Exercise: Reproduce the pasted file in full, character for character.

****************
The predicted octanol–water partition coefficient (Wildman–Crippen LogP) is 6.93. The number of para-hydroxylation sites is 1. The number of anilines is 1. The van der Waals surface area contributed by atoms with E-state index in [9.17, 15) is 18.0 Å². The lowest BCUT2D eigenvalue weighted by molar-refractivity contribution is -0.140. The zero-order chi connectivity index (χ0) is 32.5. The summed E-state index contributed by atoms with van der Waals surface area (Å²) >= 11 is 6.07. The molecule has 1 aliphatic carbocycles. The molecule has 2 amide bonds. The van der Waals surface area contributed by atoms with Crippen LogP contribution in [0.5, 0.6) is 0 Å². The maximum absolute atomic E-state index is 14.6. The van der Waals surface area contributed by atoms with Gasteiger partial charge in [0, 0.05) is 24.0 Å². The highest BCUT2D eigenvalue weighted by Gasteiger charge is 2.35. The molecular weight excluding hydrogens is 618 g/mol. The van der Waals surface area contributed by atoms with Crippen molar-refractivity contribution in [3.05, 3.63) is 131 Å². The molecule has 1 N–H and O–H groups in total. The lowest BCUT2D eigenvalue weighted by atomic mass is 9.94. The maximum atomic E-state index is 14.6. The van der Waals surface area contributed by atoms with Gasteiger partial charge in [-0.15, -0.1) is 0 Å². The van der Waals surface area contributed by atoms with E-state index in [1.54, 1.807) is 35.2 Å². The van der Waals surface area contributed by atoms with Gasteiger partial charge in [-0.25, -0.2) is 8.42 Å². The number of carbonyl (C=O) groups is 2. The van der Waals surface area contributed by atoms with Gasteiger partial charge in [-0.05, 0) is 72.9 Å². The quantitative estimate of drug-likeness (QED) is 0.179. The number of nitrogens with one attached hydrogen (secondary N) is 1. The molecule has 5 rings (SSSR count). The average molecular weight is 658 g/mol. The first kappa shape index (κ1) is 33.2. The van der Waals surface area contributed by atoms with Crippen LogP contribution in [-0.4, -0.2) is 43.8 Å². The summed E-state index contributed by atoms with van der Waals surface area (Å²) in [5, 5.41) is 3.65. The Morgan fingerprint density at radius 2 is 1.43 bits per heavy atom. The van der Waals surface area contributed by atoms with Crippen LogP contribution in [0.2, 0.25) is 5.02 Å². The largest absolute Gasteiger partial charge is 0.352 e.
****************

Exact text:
The predicted octanol–water partition coefficient (Wildman–Crippen LogP) is 6.93. The number of para-hydroxylation sites is 1. The number of anilines is 1. The van der Waals surface area contributed by atoms with E-state index in [9.17, 15) is 18.0 Å². The lowest BCUT2D eigenvalue weighted by molar-refractivity contribution is -0.140. The zero-order chi connectivity index (χ0) is 32.5. The summed E-state index contributed by atoms with van der Waals surface area (Å²) >= 11 is 6.07. The molecule has 1 aliphatic carbocycles. The molecule has 2 amide bonds. The van der Waals surface area contributed by atoms with Crippen LogP contribution in [0.5, 0.6) is 0 Å². The maximum absolute atomic E-state index is 14.6. The van der Waals surface area contributed by atoms with Gasteiger partial charge in [0, 0.05) is 24.0 Å². The highest BCUT2D eigenvalue weighted by Gasteiger charge is 2.35. The molecular weight excluding hydrogens is 618 g/mol. The van der Waals surface area contributed by atoms with Crippen molar-refractivity contribution in [3.05, 3.63) is 131 Å². The molecule has 1 N–H and O–H groups in total. The lowest BCUT2D eigenvalue weighted by atomic mass is 9.94. The maximum atomic E-state index is 14.6. The van der Waals surface area contributed by atoms with Gasteiger partial charge in [-0.15, -0.1) is 0 Å². The van der Waals surface area contributed by atoms with E-state index in [1.54, 1.807) is 35.2 Å². The van der Waals surface area contributed by atoms with Gasteiger partial charge in [-0.25, -0.2) is 8.42 Å². The number of carbonyl (C=O) groups is 2. The van der Waals surface area contributed by atoms with Gasteiger partial charge in [-0.05, 0) is 72.9 Å². The quantitative estimate of drug-likeness (QED) is 0.179. The number of nitrogens with one attached hydrogen (secondary N) is 1. The molecule has 5 rings (SSSR count). The average molecular weight is 658 g/mol. The first kappa shape index (κ1) is 33.2. The van der Waals surface area contributed by atoms with Crippen LogP contribution in [-0.4, -0.2) is 43.8 Å². The summed E-state index contributed by atoms with van der Waals surface area (Å²) in [5, 5.41) is 3.65. The Morgan fingerprint density at radius 2 is 1.43 bits per heavy atom. The van der Waals surface area contributed by atoms with Crippen LogP contribution in [0.2, 0.25) is 5.02 Å². The largest absolute Gasteiger partial charge is 0.352 e.